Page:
Taft in the Tub (a short story)

Lucas Gardner
6 min readJan 19, 2018

The startled Secret Service agent ran full-sprint towards president William Howard Taft’s private presidential bathroom. The agent had just been passing by outside in the hallway when he heard his boss crying out for help there in the bathroom. Knowing that President Taft wasn’t exactly in the best shape physically, he feared that the worst might have happened in there. Perhaps the leader of the Free World was having, god forbid, a heart attack, or a stroke, or something awful like that. But when he burst into the presidential bathroom to make his rescue, he found the Commander in Chief soaking leisurely in the bathtub, a big billowy mountain of bubbles popping pleasantly around his large body. There didn’t appear to be an emergency.

“Hey buddy, how’s it going?” President Taft asked cheerily.

The Secret Service agent was confused. “Are you okay, sir?” he asked.

“Yeah, man, of course! All good, all good. Doing really good,” said Taft with strained casualness. It became immediately apparent to the Secret Service agent that President Taft had something he wanted to say, but couldn’t quite bring himself to say it yet.

“Do you need help with something?” asked the Secret Service agent.

“Yeah, yeah… Could use a hand if you don’t mind. It’s no big deal, though,” Taft insisted. He was clearly trying to play it cool, but his face was at odds with his words — he was blushing so hard that he was red as a beet, which sort of tipped the fact that he was embarrassed about whatever it was that was going on with him.

“What’s the matter?” asked the Secret Service agent, still not getting the picture.

“Oh, it’s nothing. It really, really is not a big deal at all. It’s just — and we’ve all been there — I’m sort of stuck in the bathtub,” said President Taft.

“You’re… stuck in the bathtub?” asked the Secret Service agent, not believing his ears.

“Heh heh, guilty as charged!” said Taft with a chuckle, playfully throwing up his hands in an “I surrender!” motion.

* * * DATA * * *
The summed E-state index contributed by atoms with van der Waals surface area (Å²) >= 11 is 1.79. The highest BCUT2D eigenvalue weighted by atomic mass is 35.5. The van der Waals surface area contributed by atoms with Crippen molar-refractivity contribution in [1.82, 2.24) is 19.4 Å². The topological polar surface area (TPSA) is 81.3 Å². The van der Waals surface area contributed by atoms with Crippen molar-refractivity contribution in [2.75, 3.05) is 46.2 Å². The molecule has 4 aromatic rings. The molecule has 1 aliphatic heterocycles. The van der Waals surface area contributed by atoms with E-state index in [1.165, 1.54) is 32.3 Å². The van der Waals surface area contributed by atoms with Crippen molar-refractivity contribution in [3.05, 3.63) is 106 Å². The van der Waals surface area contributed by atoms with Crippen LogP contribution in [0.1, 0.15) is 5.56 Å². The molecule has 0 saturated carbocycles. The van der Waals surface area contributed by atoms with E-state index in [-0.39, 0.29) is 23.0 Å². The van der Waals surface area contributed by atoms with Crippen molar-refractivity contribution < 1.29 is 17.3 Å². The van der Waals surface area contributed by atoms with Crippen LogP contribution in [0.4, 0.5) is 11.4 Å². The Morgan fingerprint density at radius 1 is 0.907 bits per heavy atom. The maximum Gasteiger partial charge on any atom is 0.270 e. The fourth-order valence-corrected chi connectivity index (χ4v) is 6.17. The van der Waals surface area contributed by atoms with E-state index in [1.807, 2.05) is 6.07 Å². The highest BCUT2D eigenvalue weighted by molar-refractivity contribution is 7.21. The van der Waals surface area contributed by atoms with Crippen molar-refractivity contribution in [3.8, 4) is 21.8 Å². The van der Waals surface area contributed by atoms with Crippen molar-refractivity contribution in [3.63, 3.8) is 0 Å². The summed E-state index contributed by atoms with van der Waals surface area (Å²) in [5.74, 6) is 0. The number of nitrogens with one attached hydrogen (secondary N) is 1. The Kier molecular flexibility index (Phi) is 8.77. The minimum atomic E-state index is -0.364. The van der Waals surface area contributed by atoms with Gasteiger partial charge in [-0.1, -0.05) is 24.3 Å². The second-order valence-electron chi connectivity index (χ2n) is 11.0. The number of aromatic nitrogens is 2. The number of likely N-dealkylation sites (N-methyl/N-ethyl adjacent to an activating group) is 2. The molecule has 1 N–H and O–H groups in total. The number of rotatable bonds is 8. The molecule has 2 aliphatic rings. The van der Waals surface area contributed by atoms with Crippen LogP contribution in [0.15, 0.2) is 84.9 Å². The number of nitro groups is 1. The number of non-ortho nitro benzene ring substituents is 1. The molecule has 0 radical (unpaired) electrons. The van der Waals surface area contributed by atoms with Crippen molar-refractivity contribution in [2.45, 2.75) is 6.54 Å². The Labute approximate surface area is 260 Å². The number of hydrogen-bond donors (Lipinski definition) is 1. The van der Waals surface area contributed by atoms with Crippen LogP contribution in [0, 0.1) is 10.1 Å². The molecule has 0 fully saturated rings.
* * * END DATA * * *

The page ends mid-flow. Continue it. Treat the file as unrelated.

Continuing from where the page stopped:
The Secret Service agent stepped forward to help squeeze Taft out of the tub, but Taft stopped him dead in his tracks when he nonchalantly asked him, “Hey, what’s going on with you, man? Everything good?” It was pretty clear that he was only asking the question to ease into a larger conversation about the sensitive matter at hand.

“What?” asked the Secret Service agent.

“Oh, you know, it’s just, we never get to talk, so I figured we could shoot the shit a little bit. How you been?” asked Taft.

“Uh, fine I guess,” said the Secret Service agent.

“Aw man, that’s really great,” said Taft. “Anyway, let me ask you a question: do you think I’m a good president?”

“Oh, of course, Mr. Taft,” said the Secret Service agent, feeling obliged.

“Yeah, yeah…” said President Taft, staring off into space with his brow furrowed. “Yeah, I’ve done some pretty big stuff, huh?”

“Yes, absolutely,” said the Secret Service agent.

“Like I implemented a lot of anti-trust legislation, remember that?” Taft offered.

“Yes you did, sir. That was huge,” the Secret Service agent conceded.

“Yeah…” muttered Taft under his breath. “Yeah, people are gonna remember that, for sure. That’s probably gonna end up being my main thing.”

“Yes, absolutely,” said the Secret Service agent, instead of what he was really thinking, which was: “Your main thing is definitely gonna be getting stuck in the bathtub.”

“Yeah,” Taft went on, “yeah, people are definitely gonna be talking about that anti-trust legislation 100 years from now. That’s gonna be my legacy, big time.” He was pretty much just talking to himself at this point.

“Right,” said the Secret Service agent half-heartedly as he stared down at the floor.

“Good, good,” said the solemn president.